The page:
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Renovations continue for a local landmark

(KOLNKGIN)
Published: Dec. 5, 2019 at 4:16 PM CST
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The Linoma Lighthouse serves as a familiar landmark to many drivers along Highway 6 between Lincoln and Omaha. Its origins can be traced back to the 1920's. At that time, trains brought people to the area for public swimming.

"A gentleman by the name of Lawrence Simpson, he was with the Chicago Lumber Company out of Omaha," Chuch Niemeyer with the Linoma Lighthouse Foundation said. "He decided the trains were beginning to decrease in popularity, and autos were becoming a big factor, so it became very important to have iconic filling stations." Niemeyer says Simpson decided to build a filling station featuring a lighthouse. It was a way to attract customers. "I remember growing up in Hastings, and you would have tee-pees built around a filling station there. So you just had these filling stations popping up all over just to be something above and beyond," Neimeyer said.

Today, remnants of the filling station remain. "In fact the old pump platforms are still down on the ground floor. You can still see them on the outside," Niemeyer said. "It would have been an interesting place to be many years ago, because just a little bit off of where we are now is where the beach activity would have been. They had a big dance pavilion here of some sort." Some of the dances were on Sundays, which caused a bit of dismay. "It got to a point where a lot of the local churches in Ashland and Gretna were complaining because they were starting to lose parishioners, and they were blaming the dance pavilion. They actually went to the Legislature and got them to ban the dancing here," Niemeyer said.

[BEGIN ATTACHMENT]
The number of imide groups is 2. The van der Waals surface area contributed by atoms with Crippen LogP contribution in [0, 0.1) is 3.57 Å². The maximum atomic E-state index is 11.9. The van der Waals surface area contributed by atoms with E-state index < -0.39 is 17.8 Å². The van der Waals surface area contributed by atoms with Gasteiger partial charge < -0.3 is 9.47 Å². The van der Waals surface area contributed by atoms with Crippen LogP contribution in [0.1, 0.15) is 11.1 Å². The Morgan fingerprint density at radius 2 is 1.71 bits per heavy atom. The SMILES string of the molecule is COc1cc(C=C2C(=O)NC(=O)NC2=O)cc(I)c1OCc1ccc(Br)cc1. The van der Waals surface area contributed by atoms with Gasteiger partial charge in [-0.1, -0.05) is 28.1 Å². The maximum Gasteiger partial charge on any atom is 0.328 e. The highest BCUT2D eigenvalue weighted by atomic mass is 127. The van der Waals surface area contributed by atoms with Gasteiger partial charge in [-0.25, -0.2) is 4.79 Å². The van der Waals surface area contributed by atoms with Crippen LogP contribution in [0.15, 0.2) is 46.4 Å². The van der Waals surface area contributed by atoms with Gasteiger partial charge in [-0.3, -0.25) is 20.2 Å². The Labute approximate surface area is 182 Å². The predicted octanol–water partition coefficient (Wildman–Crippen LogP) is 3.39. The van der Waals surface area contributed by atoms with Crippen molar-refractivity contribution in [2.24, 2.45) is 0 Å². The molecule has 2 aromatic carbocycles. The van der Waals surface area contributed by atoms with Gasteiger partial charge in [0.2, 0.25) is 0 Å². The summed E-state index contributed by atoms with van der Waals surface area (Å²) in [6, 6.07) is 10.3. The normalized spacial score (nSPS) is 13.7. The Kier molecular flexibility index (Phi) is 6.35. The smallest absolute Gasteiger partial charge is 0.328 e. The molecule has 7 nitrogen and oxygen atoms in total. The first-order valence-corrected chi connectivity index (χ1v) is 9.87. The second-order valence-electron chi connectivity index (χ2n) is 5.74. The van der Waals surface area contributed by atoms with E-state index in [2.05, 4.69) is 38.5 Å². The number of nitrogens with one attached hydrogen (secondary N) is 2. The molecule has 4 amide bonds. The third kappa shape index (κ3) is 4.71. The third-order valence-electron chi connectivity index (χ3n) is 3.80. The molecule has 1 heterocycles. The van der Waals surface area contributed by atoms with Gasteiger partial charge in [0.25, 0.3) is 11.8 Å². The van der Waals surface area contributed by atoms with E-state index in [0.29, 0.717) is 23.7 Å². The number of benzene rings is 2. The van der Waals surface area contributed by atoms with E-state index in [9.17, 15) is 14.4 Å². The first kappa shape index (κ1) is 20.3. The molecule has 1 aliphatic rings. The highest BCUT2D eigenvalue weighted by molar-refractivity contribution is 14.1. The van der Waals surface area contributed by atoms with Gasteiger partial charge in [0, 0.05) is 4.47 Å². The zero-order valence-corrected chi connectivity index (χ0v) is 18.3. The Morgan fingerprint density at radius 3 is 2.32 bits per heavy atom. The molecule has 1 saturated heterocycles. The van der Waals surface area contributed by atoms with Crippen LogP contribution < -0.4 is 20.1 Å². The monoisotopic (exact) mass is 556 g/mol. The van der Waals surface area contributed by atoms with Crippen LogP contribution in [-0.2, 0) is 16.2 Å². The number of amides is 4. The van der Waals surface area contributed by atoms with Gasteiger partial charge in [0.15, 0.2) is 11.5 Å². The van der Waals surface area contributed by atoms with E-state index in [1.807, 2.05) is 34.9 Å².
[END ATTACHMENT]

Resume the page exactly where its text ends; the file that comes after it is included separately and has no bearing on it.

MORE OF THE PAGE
With all of the incredible history surrounding this lighthouse, a group of people bought it. Now, the Linoma Lighthouse foundation has been formed. It means it will never be privately owned, and will be governed by a board of directors. "We decided a couple of years ago, that this place needed to stay," Niemeyer said. "Now work is being done to restore it. "The lighthouse was in a fair amount of disarray when we got it," Niemeyer said. "The panels were blowing off the sides. So far, we've accomplished redoing the exterior, and redoing the dome on top. We've taken down all of the original lights that were on the outside in the late 30s and 40s, and we want to get those restored. We have a lot of work to do on the first floor. If you notice, there are eight sides, which were actually eight glassed areas in the bottom at one time. We have to restore that as well. They were vandalized at one time, and broken out. So that's another goal. Maybe next year."

It's not likely that tourists will be able to go inside the lighthouse. But as renovations continue, it will go on being that unique landmark visitors will be able to see from the road and the the surrounding area. It's an effort to preserve the past. "It's a neat icon of the Midwest," Niemeyer said.

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